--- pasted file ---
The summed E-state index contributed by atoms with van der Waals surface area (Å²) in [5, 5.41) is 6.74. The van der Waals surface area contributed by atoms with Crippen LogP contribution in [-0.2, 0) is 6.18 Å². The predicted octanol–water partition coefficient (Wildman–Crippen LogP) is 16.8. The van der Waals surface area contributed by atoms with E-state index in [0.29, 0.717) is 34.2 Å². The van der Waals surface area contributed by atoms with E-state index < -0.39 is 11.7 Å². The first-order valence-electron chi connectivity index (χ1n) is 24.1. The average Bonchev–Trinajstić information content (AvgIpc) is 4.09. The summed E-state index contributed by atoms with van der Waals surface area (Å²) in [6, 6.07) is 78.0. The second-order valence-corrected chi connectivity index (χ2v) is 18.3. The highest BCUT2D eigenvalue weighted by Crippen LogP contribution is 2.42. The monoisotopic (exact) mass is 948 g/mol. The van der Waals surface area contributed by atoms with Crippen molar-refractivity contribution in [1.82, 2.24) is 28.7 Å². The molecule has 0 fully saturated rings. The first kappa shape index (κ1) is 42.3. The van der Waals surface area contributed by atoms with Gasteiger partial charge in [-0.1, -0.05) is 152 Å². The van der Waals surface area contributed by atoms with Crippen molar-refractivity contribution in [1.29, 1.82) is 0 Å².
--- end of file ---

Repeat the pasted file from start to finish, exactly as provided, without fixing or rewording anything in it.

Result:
The summed E-state index contributed by atoms with van der Waals surface area (Å²) in [5, 5.41) is 6.74. The van der Waals surface area contributed by atoms with Crippen LogP contribution in [-0.2, 0) is 6.18 Å². The predicted octanol–water partition coefficient (Wildman–Crippen LogP) is 16.8. The van der Waals surface area contributed by atoms with E-state index in [0.29, 0.717) is 34.2 Å². The van der Waals surface area contributed by atoms with E-state index < -0.39 is 11.7 Å². The first-order valence-electron chi connectivity index (χ1n) is 24.1. The average Bonchev–Trinajstić information content (AvgIpc) is 4.09. The summed E-state index contributed by atoms with van der Waals surface area (Å²) in [6, 6.07) is 78.0. The second-order valence-corrected chi connectivity index (χ2v) is 18.3. The highest BCUT2D eigenvalue weighted by Crippen LogP contribution is 2.42. The monoisotopic (exact) mass is 948 g/mol. The van der Waals surface area contributed by atoms with Crippen molar-refractivity contribution in [1.82, 2.24) is 28.7 Å². The molecule has 0 fully saturated rings. The first kappa shape index (κ1) is 42.3. The van der Waals surface area contributed by atoms with Gasteiger partial charge in [-0.1, -0.05) is 152 Å². The van der Waals surface area contributed by atoms with Crippen molar-refractivity contribution in [1.29, 1.82) is 0 Å².